TRANS-ATLANTIC TRADE—Larger containerships enhance Charleston’s trans-Atlantic role

By: | at 08:00 PM | Channel(s): Ports & Terminals  Liner Shipping  

By Paul Scott Abbott, AJOTAs increasingly large containerships ply trans-Atlantic routes, officials of the South Carolina State Ports Authority are looking to further boost the Port of Charleston’s role in trade with Europe.
“Northern Europe is a tremendous part of our business, and we see it continuing to grow,” said Byron D. Miller, the SCSPA’s director of public relations.
A key factor in that growth appears to be Charleston’s position as first US inbound port and last US outbound port for Geneva-based Mediterranean Shipping Co.’s weekly trans-Atlantic service that deploys a half-dozen high-capacity container vessels on a rotation linking Northern Europe with US and Mexican ports.
European calls in this service are made at Antwerp, Felixstowe, Hamburg, Bremerhaven and Le Havre before the vessels steam across the Atlantic to Charleston, continuing on to MSC’s Bahamian transshipment hub at Freeport and South Florida’s Port Everglades, Veracruz, Altamira, Houston and New Orleans.
The post-Panamax MSC ships in this service, begun a year ago, each boast capacities of some 6,700 twenty-foot-equivalent container units (teus) – more than two times the capacity of many vessels in similar services.
For example, the weekly North Europe service of French carrier CMA-CGM and China Shipping Container Lines Co. Ltd. that was added at Charleston in April 2006 deploys four vessels of 2,600-teu capacity. The rotation of Le Havre, Antwerp, Rotterdam, Bremerhaven, Liverpool, New York, Baltimore, Norfolk and Charleston makes the South Carolina port its last US call before heading back to Europe.
In late December, MSC added the Port of Charleston as last US outbound call in a weekly service to the Mediterranean, deploying five ships, each with capacities averaging 3,000 teus.
“The potential is quite good in Charleston,” said Allen Clifford, executive vice president of MSC (USA). MSC, with more than 300 vessels worldwide, is the second-largest operator of containerships in the world.
South Carolina port officials point to Charleston’s navigational capabilities, growing contingent of dockside container cranes, and high port productivity as critical attributes.
According to Miller, the Port of Charleston can accommodate fully loaded vessels with drafts of as much as 45 to 46 feet. While trans-Atlantic vessels carry a full spectrum of containerized goods, Charleston’s spot as last US outbound port makes it particularly well suited to handle relatively dense commodities, such as forest and agricultural products.
In March the Port of Charleston took delivery of four more massive container cranes, bringing the port’s contingent to 21 such units. Future SCSPA plans include joint development with Georgia counterparts of a massive new port facility in Jasper County, on an 1,800 tract currently owned by the Georgia Department of Transportation on the South Carolina side of the Savannah River.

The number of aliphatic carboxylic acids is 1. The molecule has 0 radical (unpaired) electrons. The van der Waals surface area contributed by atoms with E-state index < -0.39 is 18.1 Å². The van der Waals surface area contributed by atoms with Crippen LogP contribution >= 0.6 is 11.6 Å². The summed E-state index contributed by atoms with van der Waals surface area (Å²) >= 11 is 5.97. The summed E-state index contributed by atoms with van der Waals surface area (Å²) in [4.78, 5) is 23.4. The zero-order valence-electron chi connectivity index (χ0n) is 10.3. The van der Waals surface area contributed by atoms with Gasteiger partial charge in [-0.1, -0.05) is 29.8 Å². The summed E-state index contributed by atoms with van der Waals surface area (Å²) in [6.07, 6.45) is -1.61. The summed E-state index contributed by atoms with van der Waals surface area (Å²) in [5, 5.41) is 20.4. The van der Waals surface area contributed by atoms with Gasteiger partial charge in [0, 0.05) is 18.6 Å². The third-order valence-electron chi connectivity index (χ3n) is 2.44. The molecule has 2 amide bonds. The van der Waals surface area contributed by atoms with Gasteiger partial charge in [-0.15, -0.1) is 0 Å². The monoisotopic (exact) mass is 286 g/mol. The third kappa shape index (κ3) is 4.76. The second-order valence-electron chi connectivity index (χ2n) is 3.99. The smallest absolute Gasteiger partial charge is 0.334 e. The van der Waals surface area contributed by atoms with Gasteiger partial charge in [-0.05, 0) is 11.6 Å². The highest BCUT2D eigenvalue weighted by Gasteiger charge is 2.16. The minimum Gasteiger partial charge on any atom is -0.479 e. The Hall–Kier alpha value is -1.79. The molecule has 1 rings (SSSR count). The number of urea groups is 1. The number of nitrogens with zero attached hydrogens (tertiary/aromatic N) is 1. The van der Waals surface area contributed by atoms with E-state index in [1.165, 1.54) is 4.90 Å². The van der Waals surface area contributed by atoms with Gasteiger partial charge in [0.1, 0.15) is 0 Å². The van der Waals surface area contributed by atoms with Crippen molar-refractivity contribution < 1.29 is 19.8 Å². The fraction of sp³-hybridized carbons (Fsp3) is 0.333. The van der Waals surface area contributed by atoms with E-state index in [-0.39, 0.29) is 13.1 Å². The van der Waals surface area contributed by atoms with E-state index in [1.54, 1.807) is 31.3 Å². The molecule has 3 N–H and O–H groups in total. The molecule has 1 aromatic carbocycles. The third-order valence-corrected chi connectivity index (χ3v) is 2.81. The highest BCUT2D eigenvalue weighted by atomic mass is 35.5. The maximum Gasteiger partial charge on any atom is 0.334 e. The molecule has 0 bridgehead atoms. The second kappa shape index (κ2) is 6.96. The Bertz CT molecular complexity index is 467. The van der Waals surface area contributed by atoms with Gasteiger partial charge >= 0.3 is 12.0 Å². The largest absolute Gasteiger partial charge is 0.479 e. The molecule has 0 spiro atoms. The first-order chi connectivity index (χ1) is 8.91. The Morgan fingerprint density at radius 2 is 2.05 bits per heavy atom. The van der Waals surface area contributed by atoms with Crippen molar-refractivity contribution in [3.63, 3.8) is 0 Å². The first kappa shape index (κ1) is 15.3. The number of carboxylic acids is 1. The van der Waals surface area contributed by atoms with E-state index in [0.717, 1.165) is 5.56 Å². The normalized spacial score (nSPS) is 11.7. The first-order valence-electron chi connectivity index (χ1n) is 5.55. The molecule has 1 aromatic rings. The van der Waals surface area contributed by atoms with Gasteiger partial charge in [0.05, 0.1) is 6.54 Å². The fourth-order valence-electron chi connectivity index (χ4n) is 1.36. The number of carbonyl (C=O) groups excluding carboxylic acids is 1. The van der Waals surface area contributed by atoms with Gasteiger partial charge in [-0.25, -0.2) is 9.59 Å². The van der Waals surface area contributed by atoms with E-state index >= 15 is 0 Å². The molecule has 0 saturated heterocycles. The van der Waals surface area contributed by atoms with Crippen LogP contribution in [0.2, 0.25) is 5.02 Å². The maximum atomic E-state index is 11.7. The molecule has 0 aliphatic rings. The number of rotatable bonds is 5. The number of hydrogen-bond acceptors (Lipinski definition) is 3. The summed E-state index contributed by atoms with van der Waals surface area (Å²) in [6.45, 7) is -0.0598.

From a productivity standpoint, according to Miller, the Port of Charleston safely operates its cranes at an average pace each of 40 moves per hour, runs its common-use container terminal yards at about 5,000 teus per acre and maintains mean trucker turn times at less than 20 minutes.
Miller said the Port of Charleston, with some 40 ocean carriers in the trade, already handles a 42% share of the Northern Europe commerce with US East Coast ports in the range from Virginia to South Florida. The Northern Europe market represents about one-third of the Port of Charleston’s total volume, he said.
“Charleston is uniquely positioned to handle the bigger ships in the North Atlantic and any trade,” according to Miller.
In fact, recent SCSPA marketing efforts have included an initiative to encourage another kind of trans-Atlantic trade – shipments from China westward through the Suez Canal, through the Mediterranean Sea and then across the Atlantic Ocean to Charleston.

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For more than a quarter of a century, Paul Scott Abbott has been writing and shooting images for the American Journal of Transportation, applying four decades of experience as an award-winning journalist. A graduate of Northwestern University’s Medill School of Journalism, with a master’s magna cum laude from Trinity Evangelical Divinity School, Abbott has served as president of chapters of the Propeller Club of the United States, Florida Public Relations Association and Society of Professional Journalists. Abbott honed his skills on several daily newspapers, including [em]The Cincinnati Enquirer, The Richmond (Va.) News Leader, Albuquerque Journal and (South Florida) Sun-Sentinel, and was editor and publisher of The County Line, a weekly newspaper he founded in suburban Richmond, Va.[/em] A native Chicagoan, he is a member of American Mensa and an ever-optimistic fan of the Chicago Cubs.